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Mistresses of Masquerade

Tuesday, 17 August, 2010

Corsets and Tassles

Leicester Square Theatre – 15-18 August, 9pm

Burlesque is a bandwagon that everyone is jumping onto these days. Having moved in a few short years from seedy clubs to the mainstream thanks to the likes of Dita Von Teese and the UK’s own Polly Rae, it seems that anyone can don a corset and a pair of nipple tassles and call themselves a burlesque performer. The Mistresses of Masquerade in the basement of the Leicester Square Theatre , in their production of Lillian Rouge and her Night of Wonders are one such group.

Corsets abound

These six girls decided three months ago to put on a burlesque show, having never performed in that genre before. While they must be applauded for their determination, they perhaps should have first gained some confidence and a bit more insider advice.

The plot of this frilly-knickered odyssey was loosely based upon Little Red Riding Hood, but although there was a girl in a red cape wandering about, it felt a lot more like Bluebeard, with a harem of semi-comatose women pulling off her clothes and preparing her to be ravished by a cane swinging bling king wolf (Shane Windebank) who spent most of his time staring at them from a chair. No one on stage, at least for the first half, appeared to be enjoying themselves. Baring your flesh in front of a bunch of strangers, especially a silent theatre audience (as opposed to the usual cheering crowds who attend cabaret), is admittedly a daunting prospect. Therefore you really need to know how to work a room, have fun, enjoy yourself and most importantly, how to tease. This involves eye contact. Almost without exception, the performers spent the forty minutes on stage staring at the ground or at each other, with barely a batted eyelash, a knowing look or even a nod to the onlookers.

Things perked up a bit when Windebank, clearly an accomplished dancer, stripped to the waist and started strutting his stuff, then launched into a tango with Monica Hopley as Red Riding Hood. This was followed by a classic fan dance and at last a sense of fun began to pervade. However, there were times when the whole thing slipped into soft porn, particularly when Marie Favre, one of the stronger performers with her enigmatic smile, luscious hair and thong draped herself across the wolf while he ran his hands pretty much wherever he wanted. It was a pity that her obvious skill was lost in the folds of sheer X-rated action.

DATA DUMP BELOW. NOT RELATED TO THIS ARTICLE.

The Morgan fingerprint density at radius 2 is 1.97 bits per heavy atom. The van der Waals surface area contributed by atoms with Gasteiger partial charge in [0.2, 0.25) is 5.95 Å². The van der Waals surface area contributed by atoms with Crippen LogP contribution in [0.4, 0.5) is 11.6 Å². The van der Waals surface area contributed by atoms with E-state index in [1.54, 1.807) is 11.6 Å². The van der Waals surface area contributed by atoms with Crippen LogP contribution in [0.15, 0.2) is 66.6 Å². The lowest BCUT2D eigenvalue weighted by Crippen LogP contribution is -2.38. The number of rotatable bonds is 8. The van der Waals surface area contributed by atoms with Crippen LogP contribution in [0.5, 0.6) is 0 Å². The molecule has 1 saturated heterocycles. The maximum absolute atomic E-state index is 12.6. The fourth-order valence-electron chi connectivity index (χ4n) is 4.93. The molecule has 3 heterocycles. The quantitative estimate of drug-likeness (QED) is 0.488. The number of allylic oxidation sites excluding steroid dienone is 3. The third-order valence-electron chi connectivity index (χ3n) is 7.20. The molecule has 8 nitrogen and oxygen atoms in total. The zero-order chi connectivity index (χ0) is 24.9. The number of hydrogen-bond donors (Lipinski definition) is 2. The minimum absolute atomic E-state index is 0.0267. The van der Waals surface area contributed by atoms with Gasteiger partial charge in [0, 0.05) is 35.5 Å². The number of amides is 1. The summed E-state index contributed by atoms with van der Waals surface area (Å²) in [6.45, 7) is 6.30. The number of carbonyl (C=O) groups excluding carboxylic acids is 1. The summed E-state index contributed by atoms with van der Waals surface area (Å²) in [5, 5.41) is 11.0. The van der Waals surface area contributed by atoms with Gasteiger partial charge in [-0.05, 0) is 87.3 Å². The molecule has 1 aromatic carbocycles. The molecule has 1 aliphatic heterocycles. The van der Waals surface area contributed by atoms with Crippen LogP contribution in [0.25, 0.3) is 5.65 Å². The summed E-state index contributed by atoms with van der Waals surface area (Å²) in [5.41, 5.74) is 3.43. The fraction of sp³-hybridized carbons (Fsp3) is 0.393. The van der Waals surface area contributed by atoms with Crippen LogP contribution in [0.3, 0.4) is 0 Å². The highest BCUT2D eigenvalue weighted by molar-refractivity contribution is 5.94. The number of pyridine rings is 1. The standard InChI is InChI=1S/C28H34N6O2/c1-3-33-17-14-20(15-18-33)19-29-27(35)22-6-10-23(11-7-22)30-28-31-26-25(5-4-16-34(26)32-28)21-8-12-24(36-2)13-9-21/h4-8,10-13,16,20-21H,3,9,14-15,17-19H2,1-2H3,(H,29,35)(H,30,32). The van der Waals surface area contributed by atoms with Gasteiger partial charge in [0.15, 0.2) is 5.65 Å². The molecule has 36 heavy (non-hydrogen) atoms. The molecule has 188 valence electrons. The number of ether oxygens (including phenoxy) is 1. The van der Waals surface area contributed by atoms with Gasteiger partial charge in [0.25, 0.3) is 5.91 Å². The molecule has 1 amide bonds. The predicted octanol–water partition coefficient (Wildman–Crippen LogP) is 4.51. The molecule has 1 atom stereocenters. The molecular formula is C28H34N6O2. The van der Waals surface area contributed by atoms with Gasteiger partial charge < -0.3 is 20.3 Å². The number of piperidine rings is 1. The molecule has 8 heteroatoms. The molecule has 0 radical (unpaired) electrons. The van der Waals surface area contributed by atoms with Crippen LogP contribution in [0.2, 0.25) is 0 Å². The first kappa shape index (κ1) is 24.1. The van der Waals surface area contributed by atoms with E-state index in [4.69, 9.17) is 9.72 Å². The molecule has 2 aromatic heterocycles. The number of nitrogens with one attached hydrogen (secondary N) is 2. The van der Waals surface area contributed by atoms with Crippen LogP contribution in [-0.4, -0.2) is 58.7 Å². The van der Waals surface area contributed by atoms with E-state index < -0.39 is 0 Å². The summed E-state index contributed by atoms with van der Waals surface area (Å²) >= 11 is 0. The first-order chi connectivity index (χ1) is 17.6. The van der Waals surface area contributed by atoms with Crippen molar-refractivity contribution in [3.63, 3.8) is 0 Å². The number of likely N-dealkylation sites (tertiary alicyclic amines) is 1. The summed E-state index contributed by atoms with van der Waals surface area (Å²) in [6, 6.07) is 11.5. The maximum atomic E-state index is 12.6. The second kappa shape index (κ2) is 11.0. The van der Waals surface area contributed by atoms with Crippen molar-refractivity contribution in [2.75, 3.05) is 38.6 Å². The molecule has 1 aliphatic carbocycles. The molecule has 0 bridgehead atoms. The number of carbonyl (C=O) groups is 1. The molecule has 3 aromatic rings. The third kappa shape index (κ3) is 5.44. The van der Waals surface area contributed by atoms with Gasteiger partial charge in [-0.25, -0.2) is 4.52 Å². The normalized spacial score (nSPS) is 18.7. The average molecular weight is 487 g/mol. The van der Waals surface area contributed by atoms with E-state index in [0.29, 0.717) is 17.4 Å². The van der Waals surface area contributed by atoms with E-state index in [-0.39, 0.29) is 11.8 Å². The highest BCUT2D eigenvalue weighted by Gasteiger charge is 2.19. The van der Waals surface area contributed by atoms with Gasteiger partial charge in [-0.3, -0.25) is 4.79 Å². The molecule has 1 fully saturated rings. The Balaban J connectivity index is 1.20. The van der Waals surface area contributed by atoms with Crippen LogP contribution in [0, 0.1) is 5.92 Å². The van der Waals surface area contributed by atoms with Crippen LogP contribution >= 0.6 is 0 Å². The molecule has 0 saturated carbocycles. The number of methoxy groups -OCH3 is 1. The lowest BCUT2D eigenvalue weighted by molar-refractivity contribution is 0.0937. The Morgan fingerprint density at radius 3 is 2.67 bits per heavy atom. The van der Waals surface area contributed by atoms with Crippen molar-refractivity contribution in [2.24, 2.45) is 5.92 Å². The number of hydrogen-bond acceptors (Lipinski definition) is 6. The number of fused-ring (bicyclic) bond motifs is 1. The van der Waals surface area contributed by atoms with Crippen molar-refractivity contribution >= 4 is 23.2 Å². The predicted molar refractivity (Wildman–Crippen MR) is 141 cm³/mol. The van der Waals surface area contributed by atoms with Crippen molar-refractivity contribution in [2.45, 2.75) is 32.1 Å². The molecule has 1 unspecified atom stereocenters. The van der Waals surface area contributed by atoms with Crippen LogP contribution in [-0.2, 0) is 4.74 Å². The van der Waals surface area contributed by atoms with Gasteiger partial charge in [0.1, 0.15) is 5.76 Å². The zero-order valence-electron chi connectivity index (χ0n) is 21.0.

There is a lot of potential in this production and this group. Especially noticeable is Lucy Lawrence who actually looked as if she was having a good time and gave a fantastic rendition of ‘I Put a Spell on You,’ and Aimee Hoad with her magnificent cleavage and equally strident voice. Every single one of the group is sick-makingly attractive but the only one who seems aware of this is Shane Windebank.  They need to learn to let go, to relish the Sapphic touches that are currently delivered too half-heartedly to have an impact; to stop hiding behind furniture when removing their underwear and not to get dressed again after the reveal. The tease can be dragged out over a long period of time, but once it is gone, it is gone. The trick then is to think of something else to do and to find another way to titillate.  Fumbling with fastenings, though not much of an issue, could also be helped by a few poppers inserted by a knowing wardrobe mistress (or master).

If they relax, have fun, and lose some of the heavy petting, this troupe will be a good outfit. At the moment however, the Mistresses of Masquerade still seem more like novices.

Cast: Susan Ahern, Hayley Barrett, Marie Favre, Aimee Hoad, Monica Hopley, Lucy Lawrence, Shane Windebank

Written and Directed by Jon Max Spatz; In Association with: Signature Pictures; Music: Monica Hopley; Production Designer: Tom Knight; Director of Photography: Jodie Southgate; Choreographer: Aimee Hoad; Producers: Marie Favre and Aimee Hoad

Reviewed 16 August

(c) Philippa Tatham 2010

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